spiral (verb) 1. to move in the shape of a spiral 2. to continuously become worse, more, or less
I began the month joking that I was just “trying not to spiral out,” and I’m winding down the month by intentionally spiraling out with a new little exercise for my morning pages in my diary.
Here’s how you do it:
1. Set aside 10 minutes and start with a fresh page in your notebook. Follow Lynda Barry’s instructions for drawing a spiral: Start in the very center of the page, and make the tightest spiral you can manage, trying to get the lines as close as you can without touching. (More in her wonderful book, Syllabus, and check out another version over at Wendy MacNaughton’s Draw Together.) You’ll know when you’re done.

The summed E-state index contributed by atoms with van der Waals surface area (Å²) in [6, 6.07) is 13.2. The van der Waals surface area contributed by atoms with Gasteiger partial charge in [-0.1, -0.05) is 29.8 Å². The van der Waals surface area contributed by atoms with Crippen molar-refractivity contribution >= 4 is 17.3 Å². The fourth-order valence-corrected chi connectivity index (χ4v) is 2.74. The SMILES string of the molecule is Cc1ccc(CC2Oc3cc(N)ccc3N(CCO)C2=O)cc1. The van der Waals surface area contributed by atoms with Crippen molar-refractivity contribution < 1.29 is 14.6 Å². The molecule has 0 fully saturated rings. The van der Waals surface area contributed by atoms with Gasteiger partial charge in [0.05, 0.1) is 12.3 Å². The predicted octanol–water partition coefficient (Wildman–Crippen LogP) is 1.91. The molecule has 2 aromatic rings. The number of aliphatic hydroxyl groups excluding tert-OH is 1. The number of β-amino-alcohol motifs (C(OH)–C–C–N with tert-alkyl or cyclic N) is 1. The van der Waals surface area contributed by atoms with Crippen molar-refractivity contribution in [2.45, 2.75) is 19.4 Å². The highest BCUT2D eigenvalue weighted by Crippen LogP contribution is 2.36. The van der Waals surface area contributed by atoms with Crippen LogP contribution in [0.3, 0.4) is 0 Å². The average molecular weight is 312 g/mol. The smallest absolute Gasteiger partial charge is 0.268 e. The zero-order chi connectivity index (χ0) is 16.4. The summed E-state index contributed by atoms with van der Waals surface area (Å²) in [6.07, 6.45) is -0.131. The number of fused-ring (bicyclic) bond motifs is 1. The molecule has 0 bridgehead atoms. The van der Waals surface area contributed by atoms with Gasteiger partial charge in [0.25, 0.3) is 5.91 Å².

2. Once you have your spiral, start annotating it with your feelings and thoughts, everything weighing on you or bothering you. (Wendy calls this “inside weather.”) Catalog what’s on the surface, towards the outside of the spiral, and what’s deep, on the inside.
3. Go about your day.
I can’t claim that it’s solved anything for me, but it has helped me feel a little less anxious, a little more calm.
(See also: “Spin art.”)